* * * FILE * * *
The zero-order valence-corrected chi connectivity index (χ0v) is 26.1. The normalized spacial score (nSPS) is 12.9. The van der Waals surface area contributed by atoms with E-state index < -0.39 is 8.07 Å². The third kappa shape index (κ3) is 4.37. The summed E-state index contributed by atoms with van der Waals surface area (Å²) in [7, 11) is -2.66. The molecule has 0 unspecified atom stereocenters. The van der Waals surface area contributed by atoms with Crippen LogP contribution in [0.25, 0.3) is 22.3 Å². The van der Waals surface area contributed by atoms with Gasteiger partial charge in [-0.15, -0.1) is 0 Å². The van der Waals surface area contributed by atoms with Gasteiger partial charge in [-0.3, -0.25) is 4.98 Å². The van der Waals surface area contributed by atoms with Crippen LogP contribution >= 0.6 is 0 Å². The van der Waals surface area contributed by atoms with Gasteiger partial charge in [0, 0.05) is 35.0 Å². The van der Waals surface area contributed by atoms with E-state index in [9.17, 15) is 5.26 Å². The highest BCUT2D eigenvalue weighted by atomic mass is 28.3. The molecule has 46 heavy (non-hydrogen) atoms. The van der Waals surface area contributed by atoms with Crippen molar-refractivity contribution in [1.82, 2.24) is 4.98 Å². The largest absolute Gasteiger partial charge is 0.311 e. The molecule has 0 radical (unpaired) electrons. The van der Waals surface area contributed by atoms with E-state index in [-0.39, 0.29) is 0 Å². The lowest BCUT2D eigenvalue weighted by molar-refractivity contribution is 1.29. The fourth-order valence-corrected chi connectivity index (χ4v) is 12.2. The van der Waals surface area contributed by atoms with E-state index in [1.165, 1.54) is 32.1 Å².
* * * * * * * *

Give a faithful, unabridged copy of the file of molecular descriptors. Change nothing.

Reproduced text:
The zero-order valence-corrected chi connectivity index (χ0v) is 26.1. The normalized spacial score (nSPS) is 12.9. The van der Waals surface area contributed by atoms with E-state index < -0.39 is 8.07 Å². The third kappa shape index (κ3) is 4.37. The summed E-state index contributed by atoms with van der Waals surface area (Å²) in [7, 11) is -2.66. The molecule has 0 unspecified atom stereocenters. The van der Waals surface area contributed by atoms with Crippen LogP contribution in [0.25, 0.3) is 22.3 Å². The van der Waals surface area contributed by atoms with Gasteiger partial charge in [-0.15, -0.1) is 0 Å². The van der Waals surface area contributed by atoms with Gasteiger partial charge in [-0.3, -0.25) is 4.98 Å². The van der Waals surface area contributed by atoms with Crippen LogP contribution >= 0.6 is 0 Å². The van der Waals surface area contributed by atoms with Gasteiger partial charge in [0, 0.05) is 35.0 Å². The van der Waals surface area contributed by atoms with E-state index in [9.17, 15) is 5.26 Å². The highest BCUT2D eigenvalue weighted by atomic mass is 28.3. The molecule has 46 heavy (non-hydrogen) atoms. The van der Waals surface area contributed by atoms with Crippen molar-refractivity contribution in [1.82, 2.24) is 4.98 Å². The largest absolute Gasteiger partial charge is 0.311 e. The molecule has 0 radical (unpaired) electrons. The van der Waals surface area contributed by atoms with E-state index in [-0.39, 0.29) is 0 Å². The lowest BCUT2D eigenvalue weighted by molar-refractivity contribution is 1.29. The fourth-order valence-corrected chi connectivity index (χ4v) is 12.2. The van der Waals surface area contributed by atoms with E-state index in [1.165, 1.54) is 32.1 Å².